async function showPrice(item) {
  // beginning of function
 
  showUserTotal(totalPrice);
  postMetrics('userCheckoutStep3', totalPrice);
  return totalPrice;
}

The answer: it works just fine! Since we were awaiting on postMetrics before, we know that that function returns a promise. But just because it returns a promise doesn’t mean we need to do anything with that promise. After all, we don’t need the value it resolves to. We can just remove the await keyword. postMetrics will perform its network call or socket write or whatever. It will do that happily in the background. The user will not need to care, and neither will we.

Come to think of it, does postMetrics even need to return a promise? Let’s take a look at the current definition of postMetrics:

async function postMetrics(eventName, metadata) {
  return fetch(METRICS_URL, {method: 'POST', data: { eventName, metadata }}).catch(noop);
}

It’s an async function that returns the result of fetch — which also returns a promise. But what if we didn’t make it return that promise? We do that by removing the return statement. We can also remove the async keyword. It’s not relevant here. We don’t need to guarantee that postMetrics returns a promise, and we don’t need to await within it.

function postMetrics(eventName, metadata) {
  fetch(METRICS_URL, {method: 'POST', data: { eventName, metadata }}).catch(noop);
}

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Just because a function does work asynchronously doesn’t mean that it needs to be marked with the async keyword, or return a promise. There are three reasons you might want to return a promise from a function:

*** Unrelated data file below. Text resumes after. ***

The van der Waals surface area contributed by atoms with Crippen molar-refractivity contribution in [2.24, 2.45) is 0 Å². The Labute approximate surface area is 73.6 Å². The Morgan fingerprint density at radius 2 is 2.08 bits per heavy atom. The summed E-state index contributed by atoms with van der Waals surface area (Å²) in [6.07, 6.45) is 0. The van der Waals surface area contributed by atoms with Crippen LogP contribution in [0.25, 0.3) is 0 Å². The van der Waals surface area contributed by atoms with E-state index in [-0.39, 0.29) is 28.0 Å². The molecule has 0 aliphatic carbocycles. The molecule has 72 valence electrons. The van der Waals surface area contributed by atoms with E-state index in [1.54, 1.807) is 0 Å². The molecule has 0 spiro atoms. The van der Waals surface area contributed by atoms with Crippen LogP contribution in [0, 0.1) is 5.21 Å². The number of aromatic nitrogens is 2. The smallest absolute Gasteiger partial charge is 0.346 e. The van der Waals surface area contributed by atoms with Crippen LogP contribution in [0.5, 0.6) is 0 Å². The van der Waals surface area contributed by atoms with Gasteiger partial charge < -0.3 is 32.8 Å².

• You care about the value the promise resolves to.
  • You care whether the operation succeeds or fails.
  • You care that a side effect has happened before you continue on.

Since none of those are the case here, it’s safe to not return anything from postMetrics.

This is an awful lot of words for “sometimes it’s ok for things to fail silently.” Is there any deeper moral here?

Chris didn’t ask me “how should I design my metrics API?” He asked, “How should I use await in my metrics API?” instead.

Right now, async/await is the cool new kid on the block in JavaScript land. Chris hasn’t done much JS in years, but even he knew that it was what he was “supposed” to use nowadays. Whenever we learn a new programming technique, it’s easy to develop a bad case of hammer-and-nail syndrome.

Async/await is a really shiny hammer. So much of what we do with asynchronous code in JavaScript isn’t complicated evented code. It’s just waiting for things. It’s waiting for API results or database updates, doing a small calculation, and then waiting for something else. The only difference between it and the same code in Python is that the execution thread is doing something else while we wait. Async/await lets us make our code look like the same code would in Python, instead of jumping into Promise-chain hell.

It’s such an obvious win that it’s easy to think that it ought to be a win everywhere.

But that means we start looking at our code and asking, “how can I apply this solution?” It’s dangerous, because it means we skip right past, “what problem am I trying to solve?”

Async/await can solve a lot of problems. But the fact that it’s often the answer doesn’t mean we can skip past asking the question.


Want to learn more about async/await, or about asynchronous JavaScript generally? Sign up for Untangling Asynchronous JavaScript! This free email course looks at the history of asynchronous JavaScript. It puts async primitves like event emitters, promises, and async/await in the context of the problems folks were trying to solve. This lets us talk about what each of them is good for, and where each of them falls down.